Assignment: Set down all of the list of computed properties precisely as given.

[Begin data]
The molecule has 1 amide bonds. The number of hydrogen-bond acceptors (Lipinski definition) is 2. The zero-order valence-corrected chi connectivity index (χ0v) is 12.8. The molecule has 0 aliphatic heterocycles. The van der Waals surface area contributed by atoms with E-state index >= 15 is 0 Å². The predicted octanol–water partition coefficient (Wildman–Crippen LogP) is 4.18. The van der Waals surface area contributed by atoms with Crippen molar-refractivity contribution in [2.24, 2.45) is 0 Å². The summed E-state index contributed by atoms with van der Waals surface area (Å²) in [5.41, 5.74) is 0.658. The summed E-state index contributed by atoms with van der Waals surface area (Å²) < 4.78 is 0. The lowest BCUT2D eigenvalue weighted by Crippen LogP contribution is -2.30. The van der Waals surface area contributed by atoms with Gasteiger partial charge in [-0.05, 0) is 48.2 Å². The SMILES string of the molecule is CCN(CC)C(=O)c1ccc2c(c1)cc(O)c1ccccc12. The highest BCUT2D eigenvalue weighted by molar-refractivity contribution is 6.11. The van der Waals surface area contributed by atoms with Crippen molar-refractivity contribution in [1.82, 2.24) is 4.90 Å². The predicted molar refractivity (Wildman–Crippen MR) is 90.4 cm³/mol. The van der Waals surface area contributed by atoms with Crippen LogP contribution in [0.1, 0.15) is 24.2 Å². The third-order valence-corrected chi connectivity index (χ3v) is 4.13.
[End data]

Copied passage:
The molecule has 1 amide bonds. The number of hydrogen-bond acceptors (Lipinski definition) is 2. The zero-order valence-corrected chi connectivity index (χ0v) is 12.8. The molecule has 0 aliphatic heterocycles. The van der Waals surface area contributed by atoms with E-state index >= 15 is 0 Å². The predicted octanol–water partition coefficient (Wildman–Crippen LogP) is 4.18. The van der Waals surface area contributed by atoms with Crippen molar-refractivity contribution in [2.24, 2.45) is 0 Å². The summed E-state index contributed by atoms with van der Waals surface area (Å²) in [5.41, 5.74) is 0.658. The summed E-state index contributed by atoms with van der Waals surface area (Å²) < 4.78 is 0. The lowest BCUT2D eigenvalue weighted by Crippen LogP contribution is -2.30. The van der Waals surface area contributed by atoms with Gasteiger partial charge in [-0.05, 0) is 48.2 Å². The SMILES string of the molecule is CCN(CC)C(=O)c1ccc2c(c1)cc(O)c1ccccc12. The highest BCUT2D eigenvalue weighted by molar-refractivity contribution is 6.11. The van der Waals surface area contributed by atoms with Crippen molar-refractivity contribution in [1.82, 2.24) is 4.90 Å². The predicted molar refractivity (Wildman–Crippen MR) is 90.4 cm³/mol. The van der Waals surface area contributed by atoms with Crippen LogP contribution in [0.1, 0.15) is 24.2 Å². The third-order valence-corrected chi connectivity index (χ3v) is 4.13.